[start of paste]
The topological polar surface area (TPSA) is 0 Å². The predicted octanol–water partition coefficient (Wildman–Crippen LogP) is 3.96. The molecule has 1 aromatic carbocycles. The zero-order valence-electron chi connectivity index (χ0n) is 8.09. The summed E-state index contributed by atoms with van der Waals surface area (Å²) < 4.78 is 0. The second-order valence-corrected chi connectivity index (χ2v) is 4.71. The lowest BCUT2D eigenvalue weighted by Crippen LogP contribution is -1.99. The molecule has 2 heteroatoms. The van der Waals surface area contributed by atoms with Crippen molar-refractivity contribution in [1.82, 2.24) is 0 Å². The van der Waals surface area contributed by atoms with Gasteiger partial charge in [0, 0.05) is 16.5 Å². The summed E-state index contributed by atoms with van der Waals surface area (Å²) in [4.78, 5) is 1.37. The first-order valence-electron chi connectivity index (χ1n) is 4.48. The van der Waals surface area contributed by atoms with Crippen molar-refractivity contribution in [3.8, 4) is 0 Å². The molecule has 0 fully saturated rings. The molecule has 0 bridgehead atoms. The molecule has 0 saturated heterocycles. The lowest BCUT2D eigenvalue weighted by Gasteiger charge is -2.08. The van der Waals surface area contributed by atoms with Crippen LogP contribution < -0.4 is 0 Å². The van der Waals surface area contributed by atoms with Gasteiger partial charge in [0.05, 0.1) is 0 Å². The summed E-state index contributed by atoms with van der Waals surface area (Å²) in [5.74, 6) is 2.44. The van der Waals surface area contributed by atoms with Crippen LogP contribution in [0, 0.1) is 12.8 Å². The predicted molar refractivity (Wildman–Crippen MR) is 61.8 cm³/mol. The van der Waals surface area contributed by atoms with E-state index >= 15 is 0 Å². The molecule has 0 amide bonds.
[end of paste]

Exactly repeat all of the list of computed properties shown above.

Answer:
The topological polar surface area (TPSA) is 0 Å². The predicted octanol–water partition coefficient (Wildman–Crippen LogP) is 3.96. The molecule has 1 aromatic carbocycles. The zero-order valence-electron chi connectivity index (χ0n) is 8.09. The summed E-state index contributed by atoms with van der Waals surface area (Å²) < 4.78 is 0. The second-order valence-corrected chi connectivity index (χ2v) is 4.71. The lowest BCUT2D eigenvalue weighted by Crippen LogP contribution is -1.99. The molecule has 2 heteroatoms. The van der Waals surface area contributed by atoms with Crippen molar-refractivity contribution in [1.82, 2.24) is 0 Å². The van der Waals surface area contributed by atoms with Gasteiger partial charge in [0, 0.05) is 16.5 Å². The summed E-state index contributed by atoms with van der Waals surface area (Å²) in [4.78, 5) is 1.37. The first-order valence-electron chi connectivity index (χ1n) is 4.48. The van der Waals surface area contributed by atoms with Crippen molar-refractivity contribution in [3.8, 4) is 0 Å². The molecule has 0 fully saturated rings. The molecule has 0 bridgehead atoms. The molecule has 0 saturated heterocycles. The lowest BCUT2D eigenvalue weighted by Gasteiger charge is -2.08. The van der Waals surface area contributed by atoms with Crippen LogP contribution < -0.4 is 0 Å². The van der Waals surface area contributed by atoms with Gasteiger partial charge in [0.05, 0.1) is 0 Å². The summed E-state index contributed by atoms with van der Waals surface area (Å²) in [5.74, 6) is 2.44. The van der Waals surface area contributed by atoms with Crippen LogP contribution in [0, 0.1) is 12.8 Å². The predicted molar refractivity (Wildman–Crippen MR) is 61.8 cm³/mol. The van der Waals surface area contributed by atoms with E-state index >= 15 is 0 Å². The molecule has 0 amide bonds.